By Barry Render
In a production hall as clean as a hospital, pea-size beads of white plastic pour into what looks like a minivan-size Adidas shoe box, complete with 3 white stripes down the side. That’s fitting, because in just a few seconds the machine heats and molds the stuff into soles of Adidas running shoes, with only one worker needed to wedge in pieces of plastic called stability bars. This is Adidas AG’s “Speedfactory,” where the shoemaker aims to prove it can profitably produce footwear in high-cost, developed economies, reports Businessweek (Oct. 9, 2017). By next fall the facility, as large as half a soccer field, will employ 160 people to make 1,500 pairs of shoes a day, or 500,000 annually.
The plant, halfway between Munich and Frankfurt, and a twin opening this fall near Atlanta, will be key to Adidas’s effort to catch industry leader Nike. It replaces manual stitching and gluing with molding and bonding done by machines, churning out running shoes in a day, vs. 2-3 months in China and Vietnam, where components are shuttled among suppliers that produce individual parts. “In the history of sneaker making, this is probably the biggest revolution since manufacturing moved to Asia,” says an industry exec.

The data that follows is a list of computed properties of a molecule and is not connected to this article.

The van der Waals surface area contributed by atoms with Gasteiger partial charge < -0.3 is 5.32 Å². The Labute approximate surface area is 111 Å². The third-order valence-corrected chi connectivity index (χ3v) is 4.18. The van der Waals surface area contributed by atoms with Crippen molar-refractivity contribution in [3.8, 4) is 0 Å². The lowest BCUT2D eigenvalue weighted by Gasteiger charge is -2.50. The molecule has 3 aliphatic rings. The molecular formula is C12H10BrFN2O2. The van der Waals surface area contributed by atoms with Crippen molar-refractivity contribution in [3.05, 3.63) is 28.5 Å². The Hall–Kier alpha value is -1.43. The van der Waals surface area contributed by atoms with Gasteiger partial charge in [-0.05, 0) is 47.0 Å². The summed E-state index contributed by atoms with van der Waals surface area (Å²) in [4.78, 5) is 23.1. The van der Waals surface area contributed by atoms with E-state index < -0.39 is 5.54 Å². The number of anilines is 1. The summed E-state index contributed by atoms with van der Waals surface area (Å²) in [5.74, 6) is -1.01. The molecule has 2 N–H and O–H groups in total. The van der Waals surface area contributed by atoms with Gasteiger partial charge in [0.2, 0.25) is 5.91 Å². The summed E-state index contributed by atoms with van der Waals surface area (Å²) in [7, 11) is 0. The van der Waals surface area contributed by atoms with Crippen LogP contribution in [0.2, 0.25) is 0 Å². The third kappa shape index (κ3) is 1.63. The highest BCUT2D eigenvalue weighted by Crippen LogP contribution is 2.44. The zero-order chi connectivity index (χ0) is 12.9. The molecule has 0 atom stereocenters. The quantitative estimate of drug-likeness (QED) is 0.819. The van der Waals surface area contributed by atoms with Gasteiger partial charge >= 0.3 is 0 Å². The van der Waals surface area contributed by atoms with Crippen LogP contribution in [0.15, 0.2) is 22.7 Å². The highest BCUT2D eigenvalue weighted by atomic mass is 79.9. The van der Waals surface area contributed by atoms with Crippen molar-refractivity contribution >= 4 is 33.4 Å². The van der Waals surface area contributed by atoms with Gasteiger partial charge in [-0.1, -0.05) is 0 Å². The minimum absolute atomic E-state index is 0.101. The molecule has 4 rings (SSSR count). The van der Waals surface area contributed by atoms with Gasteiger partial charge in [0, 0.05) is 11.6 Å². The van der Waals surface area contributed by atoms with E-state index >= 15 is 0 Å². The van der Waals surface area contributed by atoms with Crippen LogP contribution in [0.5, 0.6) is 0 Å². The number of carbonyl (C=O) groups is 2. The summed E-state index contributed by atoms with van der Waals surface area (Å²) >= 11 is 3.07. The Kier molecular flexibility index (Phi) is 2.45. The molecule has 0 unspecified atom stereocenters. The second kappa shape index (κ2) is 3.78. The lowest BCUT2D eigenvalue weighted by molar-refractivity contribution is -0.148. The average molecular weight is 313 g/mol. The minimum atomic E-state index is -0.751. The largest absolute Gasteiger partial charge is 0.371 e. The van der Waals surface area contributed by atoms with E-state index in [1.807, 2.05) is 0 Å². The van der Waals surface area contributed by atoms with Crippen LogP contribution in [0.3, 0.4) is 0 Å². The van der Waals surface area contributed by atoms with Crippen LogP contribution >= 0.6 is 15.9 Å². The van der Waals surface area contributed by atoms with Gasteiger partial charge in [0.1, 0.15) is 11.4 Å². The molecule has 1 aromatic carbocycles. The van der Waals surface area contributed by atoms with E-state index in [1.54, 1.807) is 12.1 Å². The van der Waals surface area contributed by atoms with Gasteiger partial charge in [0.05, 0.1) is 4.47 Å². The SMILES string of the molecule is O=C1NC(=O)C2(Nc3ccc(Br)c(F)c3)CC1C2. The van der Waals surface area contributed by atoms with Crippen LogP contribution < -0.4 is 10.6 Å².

The factories take a page from fast-fashion pioneers Zara and H&M, part of an effort by Adidas to more quickly get shoes, soccer jerseys, and other goods from designers’ sketchbooks to store shelves. Adidas says coupling speed with customization will allow it to sell more gear at full price and keep customers from defecting to rivals. Adidas’s rivals are pursuing similar strategies, with Nike investing in a company making electrical adhesion machines that can assemble the upper part of a shoe 20 times faster than a human worker can. New Balance and Under Armour have started 3D-printing parts of the soles of some shoes.
This post provided courtesy of Jay and Barry’s OM Blog at www.heizerrenderom.wordpress.com. Professors Jay Heizer and Barry Render are authors of Operations Management , the world’s top selling textbook in its field, published by Pearson.